Former Justice Ruth Bader Ginsburg clerk Laura W. Brill, of Kendall Brill & Kelly LLP, described Rosen as "honest, hardworking, and very intellectually curious."

"I think he would make a really excellent district court judge," Brill said.

Despite that support from ideologically-diverse colleagues -- evinced in letters from varied groups, including nearly the entire Horvitz & Levy firm -- Feinstein and Harris have thus far withheld "blue slip" approval of the appellate attorney, effectively vetoing Rosen's candidacy, at least for now. Attorneys familiar with the process, like the Judiciary Committee's former chief nominations counsel Michael Davis, now with the Article III Project, say the cause of the holdup is "mostly Harris."

Rosen's long and active affiliation with the Federalist Society, those attorneys surmise, is the likeliest cause of Harris' reluctance. Rosen served as the organization's Los Angeles chapter president for eight years and chaired its advisory board for another 10. The group advocates judicial restraint and originalism; critics say its unstated aim is Republican control of the federal courts. Membership in the organization has been common among Trump appointees.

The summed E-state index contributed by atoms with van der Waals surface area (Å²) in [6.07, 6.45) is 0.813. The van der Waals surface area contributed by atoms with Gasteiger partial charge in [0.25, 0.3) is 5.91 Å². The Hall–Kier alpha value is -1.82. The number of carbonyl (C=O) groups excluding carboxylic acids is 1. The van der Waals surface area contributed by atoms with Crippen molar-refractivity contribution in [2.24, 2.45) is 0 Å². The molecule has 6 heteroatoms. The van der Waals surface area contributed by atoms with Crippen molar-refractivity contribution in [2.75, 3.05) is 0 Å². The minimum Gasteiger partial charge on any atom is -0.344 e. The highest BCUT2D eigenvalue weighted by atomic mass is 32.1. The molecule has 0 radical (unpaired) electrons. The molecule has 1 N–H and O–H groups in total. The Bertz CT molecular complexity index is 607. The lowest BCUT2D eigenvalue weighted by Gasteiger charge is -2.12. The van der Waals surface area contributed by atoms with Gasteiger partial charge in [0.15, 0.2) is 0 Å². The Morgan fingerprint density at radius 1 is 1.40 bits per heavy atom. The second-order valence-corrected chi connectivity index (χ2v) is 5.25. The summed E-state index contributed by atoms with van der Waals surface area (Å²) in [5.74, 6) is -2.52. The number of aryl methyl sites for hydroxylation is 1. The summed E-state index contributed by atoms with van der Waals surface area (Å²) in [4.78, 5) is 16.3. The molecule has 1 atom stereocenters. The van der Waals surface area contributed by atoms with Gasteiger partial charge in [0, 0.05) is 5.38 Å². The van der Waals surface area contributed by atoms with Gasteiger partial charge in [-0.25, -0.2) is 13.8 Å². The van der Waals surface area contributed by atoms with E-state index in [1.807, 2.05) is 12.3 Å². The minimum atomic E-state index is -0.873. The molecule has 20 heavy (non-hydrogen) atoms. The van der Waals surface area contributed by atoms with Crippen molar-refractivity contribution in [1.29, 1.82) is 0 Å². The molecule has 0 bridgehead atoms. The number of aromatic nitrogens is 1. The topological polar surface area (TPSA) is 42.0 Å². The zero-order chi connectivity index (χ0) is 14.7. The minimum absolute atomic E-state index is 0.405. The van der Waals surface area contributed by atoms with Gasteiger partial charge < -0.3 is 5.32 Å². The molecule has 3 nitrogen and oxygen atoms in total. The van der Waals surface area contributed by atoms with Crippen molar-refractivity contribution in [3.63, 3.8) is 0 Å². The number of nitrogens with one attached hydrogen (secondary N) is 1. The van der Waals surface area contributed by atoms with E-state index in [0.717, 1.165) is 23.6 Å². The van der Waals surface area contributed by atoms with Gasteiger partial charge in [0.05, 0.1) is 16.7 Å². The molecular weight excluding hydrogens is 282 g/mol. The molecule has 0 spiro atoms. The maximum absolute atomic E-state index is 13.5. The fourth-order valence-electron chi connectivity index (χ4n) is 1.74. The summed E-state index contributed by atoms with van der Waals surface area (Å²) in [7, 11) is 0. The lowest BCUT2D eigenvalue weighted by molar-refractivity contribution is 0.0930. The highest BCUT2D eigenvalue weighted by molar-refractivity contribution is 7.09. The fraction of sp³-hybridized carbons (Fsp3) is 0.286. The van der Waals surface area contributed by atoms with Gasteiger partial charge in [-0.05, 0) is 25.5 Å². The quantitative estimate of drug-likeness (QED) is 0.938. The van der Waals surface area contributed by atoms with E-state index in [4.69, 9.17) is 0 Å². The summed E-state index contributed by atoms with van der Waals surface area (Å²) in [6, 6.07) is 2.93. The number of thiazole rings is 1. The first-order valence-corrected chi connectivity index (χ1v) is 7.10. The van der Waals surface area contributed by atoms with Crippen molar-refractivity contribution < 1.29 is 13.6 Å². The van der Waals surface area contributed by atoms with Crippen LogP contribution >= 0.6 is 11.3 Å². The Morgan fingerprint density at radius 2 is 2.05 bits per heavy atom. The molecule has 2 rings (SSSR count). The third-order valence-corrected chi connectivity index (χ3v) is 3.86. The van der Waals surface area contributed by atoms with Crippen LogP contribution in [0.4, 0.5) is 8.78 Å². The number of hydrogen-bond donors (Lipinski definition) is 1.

"For Democratic senators his being a loyal member of the Federalist Society is a red flag," said Manatt, Phelps & Phillips, LLP partner Benjamin G. Shatz. "It allows politicians to say, 'Look, we are blocking this Federalist Society member because we're unhappy with the success the group has had in proposing nominees and getting on the bench."

"The attack is less about individuals and more about organizations," Shatz added.

But any objection so based, Shatz said, overlooks principled, philosophical reasons many members join the group.

"He's a member because presumably he agrees with the jurisprudential approach that group espouses," Shatz said. "That is a matter of thinking about jurisprudence, which is a good thing. We want judges who are serious thinkers."

"I don't see him as a political animal, as some other Federalist Society members are," Shatz added, referencing nominees who have participated more centrally in Republican political efforts. Aside from a few meetings with groups backing former presidential candidates John McCain, Mitt Romney, and Jeb Bush in earlier races, Rosen's Senate questionnaire lists few political campaigns.

"That's not Jeremy. He's an LA guy and an appellate lawyer," Shatz said.